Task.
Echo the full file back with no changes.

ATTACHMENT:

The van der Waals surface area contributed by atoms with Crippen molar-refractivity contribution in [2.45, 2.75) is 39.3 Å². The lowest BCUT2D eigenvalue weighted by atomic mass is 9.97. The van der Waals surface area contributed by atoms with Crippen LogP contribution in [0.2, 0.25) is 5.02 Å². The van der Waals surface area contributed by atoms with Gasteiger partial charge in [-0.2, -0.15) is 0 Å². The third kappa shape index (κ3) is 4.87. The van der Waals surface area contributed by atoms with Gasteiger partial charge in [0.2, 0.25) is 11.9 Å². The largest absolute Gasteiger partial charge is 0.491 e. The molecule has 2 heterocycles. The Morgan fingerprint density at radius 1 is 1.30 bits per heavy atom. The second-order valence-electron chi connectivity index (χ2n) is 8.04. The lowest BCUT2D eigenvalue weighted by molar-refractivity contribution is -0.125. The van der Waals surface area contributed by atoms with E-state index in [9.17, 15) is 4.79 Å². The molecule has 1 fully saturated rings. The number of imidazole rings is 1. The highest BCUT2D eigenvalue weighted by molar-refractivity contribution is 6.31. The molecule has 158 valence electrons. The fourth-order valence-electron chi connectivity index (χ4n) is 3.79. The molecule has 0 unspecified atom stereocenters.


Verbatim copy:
The van der Waals surface area contributed by atoms with Crippen molar-refractivity contribution in [2.45, 2.75) is 39.3 Å². The lowest BCUT2D eigenvalue weighted by atomic mass is 9.97. The van der Waals surface area contributed by atoms with Crippen LogP contribution in [0.2, 0.25) is 5.02 Å². The van der Waals surface area contributed by atoms with Gasteiger partial charge in [-0.2, -0.15) is 0 Å². The third kappa shape index (κ3) is 4.87. The van der Waals surface area contributed by atoms with Gasteiger partial charge in [0.2, 0.25) is 11.9 Å². The largest absolute Gasteiger partial charge is 0.491 e. The molecule has 2 heterocycles. The Morgan fingerprint density at radius 1 is 1.30 bits per heavy atom. The second-order valence-electron chi connectivity index (χ2n) is 8.04. The lowest BCUT2D eigenvalue weighted by molar-refractivity contribution is -0.125. The van der Waals surface area contributed by atoms with E-state index in [9.17, 15) is 4.79 Å². The molecule has 1 fully saturated rings. The number of imidazole rings is 1. The highest BCUT2D eigenvalue weighted by molar-refractivity contribution is 6.31. The molecule has 158 valence electrons. The fourth-order valence-electron chi connectivity index (χ4n) is 3.79. The molecule has 0 unspecified atom stereocenters.